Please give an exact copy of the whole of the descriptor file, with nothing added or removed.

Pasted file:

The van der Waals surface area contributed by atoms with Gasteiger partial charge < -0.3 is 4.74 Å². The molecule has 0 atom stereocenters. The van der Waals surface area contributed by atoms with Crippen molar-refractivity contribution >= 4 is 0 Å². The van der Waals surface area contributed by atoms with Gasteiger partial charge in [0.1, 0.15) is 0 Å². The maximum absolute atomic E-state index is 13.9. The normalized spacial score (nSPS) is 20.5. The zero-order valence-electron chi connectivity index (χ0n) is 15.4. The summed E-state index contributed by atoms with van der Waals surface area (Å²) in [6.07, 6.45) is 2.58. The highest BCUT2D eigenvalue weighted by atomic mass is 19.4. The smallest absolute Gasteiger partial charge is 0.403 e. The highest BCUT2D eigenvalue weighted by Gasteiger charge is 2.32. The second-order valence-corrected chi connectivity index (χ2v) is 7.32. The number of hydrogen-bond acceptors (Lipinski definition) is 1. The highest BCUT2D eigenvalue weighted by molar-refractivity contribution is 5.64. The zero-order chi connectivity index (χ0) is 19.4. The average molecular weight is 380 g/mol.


The van der Waals surface area contributed by atoms with Gasteiger partial charge < -0.3 is 4.74 Å². The molecule has 0 atom stereocenters. The van der Waals surface area contributed by atoms with Crippen molar-refractivity contribution >= 4 is 0 Å². The van der Waals surface area contributed by atoms with Gasteiger partial charge in [0.1, 0.15) is 0 Å². The maximum absolute atomic E-state index is 13.9. The normalized spacial score (nSPS) is 20.5. The zero-order valence-electron chi connectivity index (χ0n) is 15.4. The summed E-state index contributed by atoms with van der Waals surface area (Å²) in [6.07, 6.45) is 2.58. The highest BCUT2D eigenvalue weighted by atomic mass is 19.4. The smallest absolute Gasteiger partial charge is 0.403 e. The highest BCUT2D eigenvalue weighted by Gasteiger charge is 2.32. The second-order valence-corrected chi connectivity index (χ2v) is 7.32. The number of hydrogen-bond acceptors (Lipinski definition) is 1. The highest BCUT2D eigenvalue weighted by molar-refractivity contribution is 5.64. The zero-order chi connectivity index (χ0) is 19.4. The average molecular weight is 380 g/mol.